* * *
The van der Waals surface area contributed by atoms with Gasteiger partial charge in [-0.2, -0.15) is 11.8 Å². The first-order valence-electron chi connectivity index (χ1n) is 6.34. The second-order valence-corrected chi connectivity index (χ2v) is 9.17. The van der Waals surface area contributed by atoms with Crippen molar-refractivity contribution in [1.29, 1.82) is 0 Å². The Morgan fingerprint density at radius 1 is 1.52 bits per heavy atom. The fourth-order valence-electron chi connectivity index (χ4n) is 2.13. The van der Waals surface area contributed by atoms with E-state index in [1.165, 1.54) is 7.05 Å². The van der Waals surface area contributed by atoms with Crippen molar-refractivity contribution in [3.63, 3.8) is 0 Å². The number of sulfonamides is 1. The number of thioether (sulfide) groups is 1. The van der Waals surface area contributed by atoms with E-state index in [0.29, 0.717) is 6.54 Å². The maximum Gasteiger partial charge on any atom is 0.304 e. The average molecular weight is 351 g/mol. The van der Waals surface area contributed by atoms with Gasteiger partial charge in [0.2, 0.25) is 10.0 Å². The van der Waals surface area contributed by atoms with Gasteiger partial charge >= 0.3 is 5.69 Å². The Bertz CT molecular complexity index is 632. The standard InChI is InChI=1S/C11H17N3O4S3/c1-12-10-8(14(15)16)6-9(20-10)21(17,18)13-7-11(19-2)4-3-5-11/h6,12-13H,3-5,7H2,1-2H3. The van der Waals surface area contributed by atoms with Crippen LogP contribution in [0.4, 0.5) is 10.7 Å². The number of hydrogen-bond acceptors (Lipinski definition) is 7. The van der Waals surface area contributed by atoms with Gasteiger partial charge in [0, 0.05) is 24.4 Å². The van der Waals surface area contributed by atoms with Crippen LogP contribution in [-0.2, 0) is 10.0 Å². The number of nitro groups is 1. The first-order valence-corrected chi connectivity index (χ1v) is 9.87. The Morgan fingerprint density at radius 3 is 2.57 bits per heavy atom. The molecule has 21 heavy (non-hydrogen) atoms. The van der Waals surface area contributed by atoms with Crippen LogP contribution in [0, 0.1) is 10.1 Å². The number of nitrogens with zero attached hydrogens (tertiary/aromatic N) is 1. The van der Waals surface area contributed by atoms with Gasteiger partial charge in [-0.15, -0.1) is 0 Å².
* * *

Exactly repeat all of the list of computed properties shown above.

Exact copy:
The van der Waals surface area contributed by atoms with Gasteiger partial charge in [-0.2, -0.15) is 11.8 Å². The first-order valence-electron chi connectivity index (χ1n) is 6.34. The second-order valence-corrected chi connectivity index (χ2v) is 9.17. The van der Waals surface area contributed by atoms with Crippen molar-refractivity contribution in [1.29, 1.82) is 0 Å². The Morgan fingerprint density at radius 1 is 1.52 bits per heavy atom. The fourth-order valence-electron chi connectivity index (χ4n) is 2.13. The van der Waals surface area contributed by atoms with E-state index in [1.165, 1.54) is 7.05 Å². The van der Waals surface area contributed by atoms with Crippen molar-refractivity contribution in [3.63, 3.8) is 0 Å². The number of sulfonamides is 1. The number of thioether (sulfide) groups is 1. The van der Waals surface area contributed by atoms with E-state index in [0.29, 0.717) is 6.54 Å². The maximum Gasteiger partial charge on any atom is 0.304 e. The average molecular weight is 351 g/mol. The van der Waals surface area contributed by atoms with Gasteiger partial charge in [0.2, 0.25) is 10.0 Å². The van der Waals surface area contributed by atoms with Gasteiger partial charge >= 0.3 is 5.69 Å². The Bertz CT molecular complexity index is 632. The standard InChI is InChI=1S/C11H17N3O4S3/c1-12-10-8(14(15)16)6-9(20-10)21(17,18)13-7-11(19-2)4-3-5-11/h6,12-13H,3-5,7H2,1-2H3. The van der Waals surface area contributed by atoms with Crippen LogP contribution in [0.4, 0.5) is 10.7 Å². The number of hydrogen-bond acceptors (Lipinski definition) is 7. The van der Waals surface area contributed by atoms with Gasteiger partial charge in [0, 0.05) is 24.4 Å². The van der Waals surface area contributed by atoms with Crippen LogP contribution in [-0.2, 0) is 10.0 Å². The number of nitro groups is 1. The first-order valence-corrected chi connectivity index (χ1v) is 9.87. The Morgan fingerprint density at radius 3 is 2.57 bits per heavy atom. The molecule has 21 heavy (non-hydrogen) atoms. The van der Waals surface area contributed by atoms with Crippen LogP contribution in [0, 0.1) is 10.1 Å². The number of nitrogens with zero attached hydrogens (tertiary/aromatic N) is 1. The van der Waals surface area contributed by atoms with Gasteiger partial charge in [-0.15, -0.1) is 0 Å².